Comparing the martial arts scene planning in Iron Fist to the successful Raid films directed by Gareth Evans shows a road not taken by Netflix and Marvel Studios.

It is likely that casting actors with diverse backgrounds, and training in martial arts and combat practices, would have contributed to a better film experience overall. At the very least, it would have addressed the historical problems of race and bias associated with Iron Fist. In an interview with Fred Topel at Crave Oline (2014) Evans described the process of creating a martial arts fight scene:

Note: Silat is a style of Indonesian martial arts.

I think a lot of times it comes down to what the fighter’s background is. For Iko and Cecep [Arif Rahman] when they fight, obviously we use more pure Silat. Even then, different styles of Silat inside that fight. When it comes to Iko fighting in the prison riot against 15-20 people, those guys all come from different martial arts backgrounds. Once we figure out what their background is, we try to design their fighting skill to be relevant to what they study.

Had Marvel Studios and Netflix invested time and planning into casting actors experienced in martial artist, they could have produced scenes closer to the current standard of martial arts film – examples like The Raid and it’s sequel. Considering the high standard of direction and scene construction in other Marvel Studios work, this comes as a surprise.

You can read the complete interview with Gareth Evans at Crave Online

The Telegraph interview with Jones, despite the inflammatory title, offers a fair summary of the facts surrounding Marvel Studio’s and Netflix’s Iron Fist.

MIT admissions video captures Marvel’s new Iron (woman) man Iron Heart

I had a myriad of questions after watching the video, but nothing that couldn’t be answered with research later. However, I did quickly find a blog post by Mechanical Engineering and Robotics student and blogger Salem G, which describes all the behind the scenes work the team powered through to produce such a stunning video.

In the short video new Ironman – or Ironwoman, using the code name Ironheart – 15 year old Riri Williams, formulates and fabricates a new suit of armour, before collecting a metal tube. Contained within are admission letters for new MIT students. Delivering an admission letter from the world’s highest ranked University is a heroic act indeed. Hermes was the messenger of the Greek gods, and was renamed Mercury when admitted to the ancient Roman pantheon. Is there a pattern here? Mythological messengers with metallic names make deliveries? The behind the scenes blog post can be found on the MIT admissions blog page.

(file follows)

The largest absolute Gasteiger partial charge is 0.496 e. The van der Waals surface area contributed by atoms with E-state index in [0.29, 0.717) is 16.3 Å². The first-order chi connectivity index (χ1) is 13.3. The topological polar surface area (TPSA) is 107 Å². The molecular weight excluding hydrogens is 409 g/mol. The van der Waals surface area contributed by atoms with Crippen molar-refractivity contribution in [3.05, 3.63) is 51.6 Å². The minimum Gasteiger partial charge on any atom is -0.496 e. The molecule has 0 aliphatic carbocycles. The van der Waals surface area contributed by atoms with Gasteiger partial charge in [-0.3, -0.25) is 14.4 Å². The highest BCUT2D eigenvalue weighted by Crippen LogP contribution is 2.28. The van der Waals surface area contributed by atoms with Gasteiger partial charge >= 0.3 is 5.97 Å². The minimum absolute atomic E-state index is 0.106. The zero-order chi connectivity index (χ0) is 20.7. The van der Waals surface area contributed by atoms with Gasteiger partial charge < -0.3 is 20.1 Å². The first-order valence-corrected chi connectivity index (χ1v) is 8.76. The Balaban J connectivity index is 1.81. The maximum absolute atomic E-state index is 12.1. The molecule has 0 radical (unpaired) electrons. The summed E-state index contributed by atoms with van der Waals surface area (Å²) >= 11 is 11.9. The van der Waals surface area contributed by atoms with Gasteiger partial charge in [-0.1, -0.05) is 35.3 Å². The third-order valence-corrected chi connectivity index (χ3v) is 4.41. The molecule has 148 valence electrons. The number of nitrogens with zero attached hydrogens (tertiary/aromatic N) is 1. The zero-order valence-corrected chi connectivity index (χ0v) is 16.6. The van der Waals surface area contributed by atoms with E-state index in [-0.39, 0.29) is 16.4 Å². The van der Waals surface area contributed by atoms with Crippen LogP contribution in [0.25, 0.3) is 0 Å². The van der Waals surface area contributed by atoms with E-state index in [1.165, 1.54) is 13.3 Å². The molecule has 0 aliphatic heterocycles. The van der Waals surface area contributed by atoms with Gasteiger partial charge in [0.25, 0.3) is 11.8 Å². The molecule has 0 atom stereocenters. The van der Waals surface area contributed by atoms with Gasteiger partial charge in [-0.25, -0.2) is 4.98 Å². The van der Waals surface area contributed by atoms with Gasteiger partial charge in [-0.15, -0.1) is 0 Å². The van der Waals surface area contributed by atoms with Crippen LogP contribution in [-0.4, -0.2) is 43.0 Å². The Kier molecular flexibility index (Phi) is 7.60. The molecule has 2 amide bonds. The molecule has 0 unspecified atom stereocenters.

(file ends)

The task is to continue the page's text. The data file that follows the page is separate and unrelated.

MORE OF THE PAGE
Taika Waititi, Marvel, and Entertainment Weekly Present Thor: Ragnarok photos

Spoiler Warning: For those avoiding Marvel Studios spoilers, this post shares quotes from the film’s director, and photos of the cast.

Alongside a set of new Thor:Ragnarok photos, Entertainment Weekly published an interview with key cast members of the new Marvel Studios film, and director Taika Waititi. On the more comedic direction of the film, Waititi says:

“I think sometimes people mistake a tonal shift as ‘We’re just going to make some ridiculous broad comedy where no one gives a s— what happens and everyone gets stoned and sits around talking about saving the universe,’ ” Waititi says. “We want people to care what happens and care that the hero succeeds. I think tonally it’s like a slight shift. I don’t feel nervous — I feel good about it.” Taika Waititi on Thor: Ragnarok, published in Entertainment Weekly, March 8, 2017